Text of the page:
In February 2014, when UK petrochemicals business Ineos was looking to redeem €1.032 billion 7.875% bonds due in 2016, it turned to the booming European high-yield market, selling €1.035 billion bonds in euros and dollars in a trade that attracted a combined order book of €7.8 billion.
Fast forward a year to March and the firm is now looking to redeem senior secured bonds due in 2019, but has taken a very different tack.
It has mandated five banks – Bank of America Merrill Lynch, Barclays, Citi, JPMorgan and Morgan Stanley – to arrange a €750 million term loan to take out the bonds. The firm is looking for loans in euros and US dollars, and held a lender call on Tuesday. Pricing of around Libor plus 350 basis points with an original issue discount of 99 has been suggested.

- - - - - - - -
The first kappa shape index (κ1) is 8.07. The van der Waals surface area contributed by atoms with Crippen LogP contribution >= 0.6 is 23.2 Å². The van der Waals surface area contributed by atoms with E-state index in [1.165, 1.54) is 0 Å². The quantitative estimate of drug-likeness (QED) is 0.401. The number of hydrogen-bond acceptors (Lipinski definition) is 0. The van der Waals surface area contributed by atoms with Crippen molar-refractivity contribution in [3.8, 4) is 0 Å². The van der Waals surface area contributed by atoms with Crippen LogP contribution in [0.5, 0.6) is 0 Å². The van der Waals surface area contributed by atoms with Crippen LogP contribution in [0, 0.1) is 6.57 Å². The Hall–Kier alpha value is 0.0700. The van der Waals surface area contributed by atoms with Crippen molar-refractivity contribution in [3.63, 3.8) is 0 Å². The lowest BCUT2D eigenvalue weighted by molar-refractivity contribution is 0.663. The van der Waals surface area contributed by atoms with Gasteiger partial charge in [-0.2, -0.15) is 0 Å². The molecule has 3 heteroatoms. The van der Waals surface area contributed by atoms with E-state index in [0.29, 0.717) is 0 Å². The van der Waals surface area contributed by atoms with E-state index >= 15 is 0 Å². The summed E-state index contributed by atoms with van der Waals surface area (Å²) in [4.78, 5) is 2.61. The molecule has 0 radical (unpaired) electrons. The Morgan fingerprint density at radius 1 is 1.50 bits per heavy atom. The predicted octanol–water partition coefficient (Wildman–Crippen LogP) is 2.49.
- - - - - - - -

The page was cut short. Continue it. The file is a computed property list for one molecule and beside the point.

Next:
Europe’s great disintermediation is stalling. Yield-hungry institutional investors are driving demand for loans at the riskier end of the credit spectrum. Banks, pumped with ECB-printed liquidity and desperate to put their capital to work, are getting off the fence. It could be music to Mario Draghi’s ears. But is a sudden turn away from the bond markets, at increasingly aggressive lending rates, what Europe really needs?